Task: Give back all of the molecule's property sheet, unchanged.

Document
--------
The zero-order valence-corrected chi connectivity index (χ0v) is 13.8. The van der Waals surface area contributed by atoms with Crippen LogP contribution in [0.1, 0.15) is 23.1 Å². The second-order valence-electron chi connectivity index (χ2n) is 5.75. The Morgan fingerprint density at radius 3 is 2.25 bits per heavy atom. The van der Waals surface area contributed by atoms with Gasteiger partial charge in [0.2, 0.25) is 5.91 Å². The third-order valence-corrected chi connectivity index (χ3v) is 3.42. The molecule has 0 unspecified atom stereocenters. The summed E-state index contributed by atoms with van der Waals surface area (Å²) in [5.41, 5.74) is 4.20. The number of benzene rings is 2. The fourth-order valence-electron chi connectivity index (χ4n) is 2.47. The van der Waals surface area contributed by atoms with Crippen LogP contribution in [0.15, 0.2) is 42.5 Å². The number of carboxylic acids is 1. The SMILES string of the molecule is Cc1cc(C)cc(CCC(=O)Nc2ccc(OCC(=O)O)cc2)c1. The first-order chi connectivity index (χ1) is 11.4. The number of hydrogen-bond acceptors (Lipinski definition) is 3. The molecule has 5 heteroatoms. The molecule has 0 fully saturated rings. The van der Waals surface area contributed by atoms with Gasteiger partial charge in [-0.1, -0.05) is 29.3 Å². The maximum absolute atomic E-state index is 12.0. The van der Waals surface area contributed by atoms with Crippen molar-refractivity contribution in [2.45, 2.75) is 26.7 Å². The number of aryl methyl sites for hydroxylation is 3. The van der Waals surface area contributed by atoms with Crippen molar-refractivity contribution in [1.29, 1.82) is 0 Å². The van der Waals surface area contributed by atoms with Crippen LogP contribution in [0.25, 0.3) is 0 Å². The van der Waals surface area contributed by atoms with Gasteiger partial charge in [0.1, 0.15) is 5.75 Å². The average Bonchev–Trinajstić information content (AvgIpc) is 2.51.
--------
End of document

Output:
The zero-order valence-corrected chi connectivity index (χ0v) is 13.8. The van der Waals surface area contributed by atoms with Crippen LogP contribution in [0.1, 0.15) is 23.1 Å². The second-order valence-electron chi connectivity index (χ2n) is 5.75. The Morgan fingerprint density at radius 3 is 2.25 bits per heavy atom. The van der Waals surface area contributed by atoms with Gasteiger partial charge in [0.2, 0.25) is 5.91 Å². The third-order valence-corrected chi connectivity index (χ3v) is 3.42. The molecule has 0 unspecified atom stereocenters. The summed E-state index contributed by atoms with van der Waals surface area (Å²) in [5.41, 5.74) is 4.20. The number of benzene rings is 2. The fourth-order valence-electron chi connectivity index (χ4n) is 2.47. The van der Waals surface area contributed by atoms with Crippen LogP contribution in [0.15, 0.2) is 42.5 Å². The number of carboxylic acids is 1. The SMILES string of the molecule is Cc1cc(C)cc(CCC(=O)Nc2ccc(OCC(=O)O)cc2)c1. The first-order chi connectivity index (χ1) is 11.4. The number of hydrogen-bond acceptors (Lipinski definition) is 3. The molecule has 5 heteroatoms. The molecule has 0 fully saturated rings. The van der Waals surface area contributed by atoms with Gasteiger partial charge in [-0.1, -0.05) is 29.3 Å². The maximum absolute atomic E-state index is 12.0. The van der Waals surface area contributed by atoms with Crippen molar-refractivity contribution in [2.45, 2.75) is 26.7 Å². The number of aryl methyl sites for hydroxylation is 3. The van der Waals surface area contributed by atoms with Crippen molar-refractivity contribution in [1.29, 1.82) is 0 Å². The van der Waals surface area contributed by atoms with Crippen LogP contribution in [0.25, 0.3) is 0 Å². The van der Waals surface area contributed by atoms with Gasteiger partial charge in [0.1, 0.15) is 5.75 Å². The average Bonchev–Trinajstić information content (AvgIpc) is 2.51.